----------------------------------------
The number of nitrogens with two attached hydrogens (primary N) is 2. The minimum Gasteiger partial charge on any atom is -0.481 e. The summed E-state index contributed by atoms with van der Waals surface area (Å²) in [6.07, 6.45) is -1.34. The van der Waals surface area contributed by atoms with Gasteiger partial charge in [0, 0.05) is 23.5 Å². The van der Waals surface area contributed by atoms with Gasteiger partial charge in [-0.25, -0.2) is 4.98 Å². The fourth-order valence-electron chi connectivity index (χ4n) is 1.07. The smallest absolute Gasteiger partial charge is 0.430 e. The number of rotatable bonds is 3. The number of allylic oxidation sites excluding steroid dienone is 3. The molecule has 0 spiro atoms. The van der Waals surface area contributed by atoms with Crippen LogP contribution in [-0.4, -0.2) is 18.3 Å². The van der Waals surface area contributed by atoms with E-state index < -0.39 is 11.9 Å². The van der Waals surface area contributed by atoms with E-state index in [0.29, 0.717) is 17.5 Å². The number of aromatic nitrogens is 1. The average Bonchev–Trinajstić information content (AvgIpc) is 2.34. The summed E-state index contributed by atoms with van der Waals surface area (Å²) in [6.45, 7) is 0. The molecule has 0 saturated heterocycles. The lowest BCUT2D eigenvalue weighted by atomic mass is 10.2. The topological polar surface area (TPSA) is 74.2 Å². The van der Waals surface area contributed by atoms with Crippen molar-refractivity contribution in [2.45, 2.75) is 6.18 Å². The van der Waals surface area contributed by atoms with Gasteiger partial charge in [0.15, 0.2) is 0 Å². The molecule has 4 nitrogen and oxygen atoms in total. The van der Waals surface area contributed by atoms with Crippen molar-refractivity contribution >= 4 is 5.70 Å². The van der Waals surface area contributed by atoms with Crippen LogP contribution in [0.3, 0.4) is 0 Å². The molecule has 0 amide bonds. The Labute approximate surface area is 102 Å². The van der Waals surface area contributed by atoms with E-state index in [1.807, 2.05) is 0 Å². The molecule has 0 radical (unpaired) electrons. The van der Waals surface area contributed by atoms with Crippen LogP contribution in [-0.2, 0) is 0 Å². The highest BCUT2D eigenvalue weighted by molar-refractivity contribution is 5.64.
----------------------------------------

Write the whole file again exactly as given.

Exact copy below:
The number of nitrogens with two attached hydrogens (primary N) is 2. The minimum Gasteiger partial charge on any atom is -0.481 e. The summed E-state index contributed by atoms with van der Waals surface area (Å²) in [6.07, 6.45) is -1.34. The van der Waals surface area contributed by atoms with Gasteiger partial charge in [0, 0.05) is 23.5 Å². The van der Waals surface area contributed by atoms with Gasteiger partial charge in [-0.25, -0.2) is 4.98 Å². The fourth-order valence-electron chi connectivity index (χ4n) is 1.07. The smallest absolute Gasteiger partial charge is 0.430 e. The number of rotatable bonds is 3. The number of allylic oxidation sites excluding steroid dienone is 3. The molecule has 0 spiro atoms. The van der Waals surface area contributed by atoms with Crippen LogP contribution in [-0.4, -0.2) is 18.3 Å². The van der Waals surface area contributed by atoms with E-state index < -0.39 is 11.9 Å². The van der Waals surface area contributed by atoms with E-state index in [0.29, 0.717) is 17.5 Å². The number of aromatic nitrogens is 1. The average Bonchev–Trinajstić information content (AvgIpc) is 2.34. The summed E-state index contributed by atoms with van der Waals surface area (Å²) in [6.45, 7) is 0. The molecule has 0 saturated heterocycles. The lowest BCUT2D eigenvalue weighted by atomic mass is 10.2. The topological polar surface area (TPSA) is 74.2 Å². The van der Waals surface area contributed by atoms with Crippen molar-refractivity contribution in [2.45, 2.75) is 6.18 Å². The van der Waals surface area contributed by atoms with Gasteiger partial charge in [0.15, 0.2) is 0 Å². The molecule has 4 nitrogen and oxygen atoms in total. The van der Waals surface area contributed by atoms with Crippen molar-refractivity contribution >= 4 is 5.70 Å². The van der Waals surface area contributed by atoms with Crippen LogP contribution in [0.3, 0.4) is 0 Å². The molecule has 0 amide bonds. The Labute approximate surface area is 102 Å². The van der Waals surface area contributed by atoms with E-state index in [1.807, 2.05) is 0 Å². The molecule has 0 radical (unpaired) electrons. The van der Waals surface area contributed by atoms with Crippen LogP contribution in [-0.2, 0) is 0 Å². The highest BCUT2D eigenvalue weighted by molar-refractivity contribution is 5.64.